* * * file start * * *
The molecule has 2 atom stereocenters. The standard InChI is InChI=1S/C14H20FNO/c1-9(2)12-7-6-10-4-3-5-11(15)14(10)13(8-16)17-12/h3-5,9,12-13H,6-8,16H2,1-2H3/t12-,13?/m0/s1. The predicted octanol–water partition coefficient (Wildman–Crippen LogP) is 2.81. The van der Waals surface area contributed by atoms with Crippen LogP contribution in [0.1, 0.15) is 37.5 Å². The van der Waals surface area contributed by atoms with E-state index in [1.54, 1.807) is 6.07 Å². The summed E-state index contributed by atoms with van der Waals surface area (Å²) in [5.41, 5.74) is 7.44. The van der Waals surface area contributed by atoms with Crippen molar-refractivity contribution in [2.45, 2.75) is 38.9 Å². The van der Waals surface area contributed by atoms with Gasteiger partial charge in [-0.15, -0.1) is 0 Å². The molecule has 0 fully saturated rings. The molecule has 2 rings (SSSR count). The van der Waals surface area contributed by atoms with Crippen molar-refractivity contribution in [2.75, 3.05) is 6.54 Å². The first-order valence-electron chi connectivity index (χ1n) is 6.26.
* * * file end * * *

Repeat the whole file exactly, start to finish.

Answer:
The molecule has 2 atom stereocenters. The standard InChI is InChI=1S/C14H20FNO/c1-9(2)12-7-6-10-4-3-5-11(15)14(10)13(8-16)17-12/h3-5,9,12-13H,6-8,16H2,1-2H3/t12-,13?/m0/s1. The predicted octanol–water partition coefficient (Wildman–Crippen LogP) is 2.81. The van der Waals surface area contributed by atoms with Crippen LogP contribution in [0.1, 0.15) is 37.5 Å². The van der Waals surface area contributed by atoms with E-state index in [1.54, 1.807) is 6.07 Å². The summed E-state index contributed by atoms with van der Waals surface area (Å²) in [5.41, 5.74) is 7.44. The van der Waals surface area contributed by atoms with Crippen molar-refractivity contribution in [2.45, 2.75) is 38.9 Å². The van der Waals surface area contributed by atoms with Gasteiger partial charge in [-0.15, -0.1) is 0 Å². The molecule has 0 fully saturated rings. The molecule has 2 rings (SSSR count). The van der Waals surface area contributed by atoms with Crippen molar-refractivity contribution in [2.75, 3.05) is 6.54 Å². The first-order valence-electron chi connectivity index (χ1n) is 6.26.